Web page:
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This guideline provides updated global, evidence-informed recommendations on the intake of free sugars to reduce the risk of NCDs in adults and children, with a particular focus on the prevention and control of unhealthy weight gain and dental caries. The recommendations in this guideline can be used by policy-makers and programme managers to assess current intake levels of free sugars in their countries relative to a benchmark. They can also be used to develop measures to decrease intake of free sugars, where necessary, through a range of public health interventions. Examples of such interventions and measures that are already being implemented by countries include food and nutrition labelling, consumer education, regulation of marketing of food and non-alcoholic beverages that are high in free sugars, and fiscal policies targeting foods and beverages that are high in free sugars.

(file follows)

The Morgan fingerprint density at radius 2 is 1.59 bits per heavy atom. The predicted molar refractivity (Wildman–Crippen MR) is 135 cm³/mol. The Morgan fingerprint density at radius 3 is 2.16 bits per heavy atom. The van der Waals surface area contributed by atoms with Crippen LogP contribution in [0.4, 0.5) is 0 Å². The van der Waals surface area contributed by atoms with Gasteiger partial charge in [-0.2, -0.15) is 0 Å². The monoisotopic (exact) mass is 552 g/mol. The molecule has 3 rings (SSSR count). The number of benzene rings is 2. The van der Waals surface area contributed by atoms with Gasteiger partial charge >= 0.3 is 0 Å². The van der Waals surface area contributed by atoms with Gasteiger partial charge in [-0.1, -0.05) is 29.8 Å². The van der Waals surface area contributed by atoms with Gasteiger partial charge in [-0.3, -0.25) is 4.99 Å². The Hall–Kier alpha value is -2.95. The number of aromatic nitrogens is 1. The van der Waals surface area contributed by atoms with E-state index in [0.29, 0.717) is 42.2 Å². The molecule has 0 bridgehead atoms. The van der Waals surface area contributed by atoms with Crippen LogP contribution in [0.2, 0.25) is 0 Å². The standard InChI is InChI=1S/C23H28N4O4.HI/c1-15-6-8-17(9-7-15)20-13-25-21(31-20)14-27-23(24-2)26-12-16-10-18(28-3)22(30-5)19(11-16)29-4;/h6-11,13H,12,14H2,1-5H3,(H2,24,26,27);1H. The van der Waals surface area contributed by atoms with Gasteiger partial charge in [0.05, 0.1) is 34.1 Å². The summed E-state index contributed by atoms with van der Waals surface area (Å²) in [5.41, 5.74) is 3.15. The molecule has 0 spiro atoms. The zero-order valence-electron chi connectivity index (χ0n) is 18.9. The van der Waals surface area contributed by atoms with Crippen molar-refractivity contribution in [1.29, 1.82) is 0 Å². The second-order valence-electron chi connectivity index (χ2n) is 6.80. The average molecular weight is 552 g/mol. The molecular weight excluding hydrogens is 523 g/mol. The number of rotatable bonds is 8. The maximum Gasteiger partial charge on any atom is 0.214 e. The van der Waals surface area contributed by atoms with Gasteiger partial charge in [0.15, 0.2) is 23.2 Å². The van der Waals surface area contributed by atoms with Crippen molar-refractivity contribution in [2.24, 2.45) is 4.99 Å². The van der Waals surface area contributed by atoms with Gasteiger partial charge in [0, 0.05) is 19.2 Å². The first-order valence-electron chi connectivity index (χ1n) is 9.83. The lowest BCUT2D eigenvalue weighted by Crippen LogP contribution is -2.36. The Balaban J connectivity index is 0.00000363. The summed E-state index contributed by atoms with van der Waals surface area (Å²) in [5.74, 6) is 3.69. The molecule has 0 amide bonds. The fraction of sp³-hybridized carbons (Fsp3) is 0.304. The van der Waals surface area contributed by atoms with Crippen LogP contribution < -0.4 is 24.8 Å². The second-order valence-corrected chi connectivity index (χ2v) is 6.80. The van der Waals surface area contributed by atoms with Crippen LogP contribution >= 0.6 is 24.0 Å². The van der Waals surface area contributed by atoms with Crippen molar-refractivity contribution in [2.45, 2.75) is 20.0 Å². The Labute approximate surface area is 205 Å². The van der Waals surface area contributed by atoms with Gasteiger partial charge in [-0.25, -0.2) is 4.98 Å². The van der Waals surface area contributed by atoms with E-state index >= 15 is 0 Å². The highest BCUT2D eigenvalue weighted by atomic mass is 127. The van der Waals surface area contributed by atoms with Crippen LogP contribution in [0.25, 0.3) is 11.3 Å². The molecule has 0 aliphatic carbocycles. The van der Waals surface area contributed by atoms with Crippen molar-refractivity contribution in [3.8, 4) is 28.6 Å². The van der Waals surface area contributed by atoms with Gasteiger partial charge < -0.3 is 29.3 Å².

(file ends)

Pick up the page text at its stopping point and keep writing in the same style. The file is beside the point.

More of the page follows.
WHO calls on countries to reduce sugars intake among adults and children
Free sugars refer to monosaccharides such as glucose, fructose and disaccharides such as sucrose or table sugar added to foods and drinks by the manufacturer, cook or consumer, and sugars naturally present in honey, syrups, fruit juices and fruit juice concentrates. The WHO guideline does not refer to the sugars in fresh fruits and vegetables, and sugars naturally present in milk, because there is no reported evidence of adverse effects of consuming these sugars. For example, 1 tablespoon of ketchup contains around 4 grams around 1 teaspoon of free sugars. A single can of sugar-sweetened soda contains up to 40 grams around 10 teaspoons of free sugars.
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